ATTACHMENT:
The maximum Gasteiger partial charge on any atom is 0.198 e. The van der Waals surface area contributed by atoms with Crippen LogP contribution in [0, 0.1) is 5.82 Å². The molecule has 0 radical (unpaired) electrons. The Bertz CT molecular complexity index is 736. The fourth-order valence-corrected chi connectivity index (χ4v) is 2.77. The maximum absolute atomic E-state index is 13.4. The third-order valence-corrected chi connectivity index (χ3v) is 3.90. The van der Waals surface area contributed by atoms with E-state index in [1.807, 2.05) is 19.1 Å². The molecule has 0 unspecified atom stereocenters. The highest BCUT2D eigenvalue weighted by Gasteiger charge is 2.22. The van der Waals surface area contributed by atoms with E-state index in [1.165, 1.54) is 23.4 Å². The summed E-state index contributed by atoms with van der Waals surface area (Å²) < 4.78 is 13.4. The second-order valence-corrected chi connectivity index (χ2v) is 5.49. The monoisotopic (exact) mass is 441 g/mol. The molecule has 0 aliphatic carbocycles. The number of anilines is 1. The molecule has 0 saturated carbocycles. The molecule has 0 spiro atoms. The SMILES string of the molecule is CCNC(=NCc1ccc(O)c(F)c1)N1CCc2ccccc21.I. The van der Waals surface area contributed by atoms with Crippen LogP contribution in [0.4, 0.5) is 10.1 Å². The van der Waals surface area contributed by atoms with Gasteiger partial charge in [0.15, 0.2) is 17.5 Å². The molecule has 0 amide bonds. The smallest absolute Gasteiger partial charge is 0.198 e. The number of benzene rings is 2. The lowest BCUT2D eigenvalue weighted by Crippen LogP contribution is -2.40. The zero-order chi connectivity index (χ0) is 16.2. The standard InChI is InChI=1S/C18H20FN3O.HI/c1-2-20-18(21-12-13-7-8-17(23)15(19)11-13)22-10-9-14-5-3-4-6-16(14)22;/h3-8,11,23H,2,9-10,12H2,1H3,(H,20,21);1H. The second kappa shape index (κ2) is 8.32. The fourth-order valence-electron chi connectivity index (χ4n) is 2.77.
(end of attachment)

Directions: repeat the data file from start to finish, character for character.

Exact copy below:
The maximum Gasteiger partial charge on any atom is 0.198 e. The van der Waals surface area contributed by atoms with Crippen LogP contribution in [0, 0.1) is 5.82 Å². The molecule has 0 radical (unpaired) electrons. The Bertz CT molecular complexity index is 736. The fourth-order valence-corrected chi connectivity index (χ4v) is 2.77. The maximum absolute atomic E-state index is 13.4. The third-order valence-corrected chi connectivity index (χ3v) is 3.90. The van der Waals surface area contributed by atoms with E-state index in [1.807, 2.05) is 19.1 Å². The molecule has 0 unspecified atom stereocenters. The highest BCUT2D eigenvalue weighted by Gasteiger charge is 2.22. The van der Waals surface area contributed by atoms with E-state index in [1.165, 1.54) is 23.4 Å². The summed E-state index contributed by atoms with van der Waals surface area (Å²) < 4.78 is 13.4. The second-order valence-corrected chi connectivity index (χ2v) is 5.49. The monoisotopic (exact) mass is 441 g/mol. The molecule has 0 aliphatic carbocycles. The number of anilines is 1. The molecule has 0 saturated carbocycles. The molecule has 0 spiro atoms. The SMILES string of the molecule is CCNC(=NCc1ccc(O)c(F)c1)N1CCc2ccccc21.I. The van der Waals surface area contributed by atoms with Crippen LogP contribution in [0.4, 0.5) is 10.1 Å². The van der Waals surface area contributed by atoms with Gasteiger partial charge in [0.15, 0.2) is 17.5 Å². The molecule has 0 amide bonds. The smallest absolute Gasteiger partial charge is 0.198 e. The number of benzene rings is 2. The lowest BCUT2D eigenvalue weighted by Crippen LogP contribution is -2.40. The zero-order chi connectivity index (χ0) is 16.2. The standard InChI is InChI=1S/C18H20FN3O.HI/c1-2-20-18(21-12-13-7-8-17(23)15(19)11-13)22-10-9-14-5-3-4-6-16(14)22;/h3-8,11,23H,2,9-10,12H2,1H3,(H,20,21);1H. The second kappa shape index (κ2) is 8.32. The fourth-order valence-electron chi connectivity index (χ4n) is 2.77.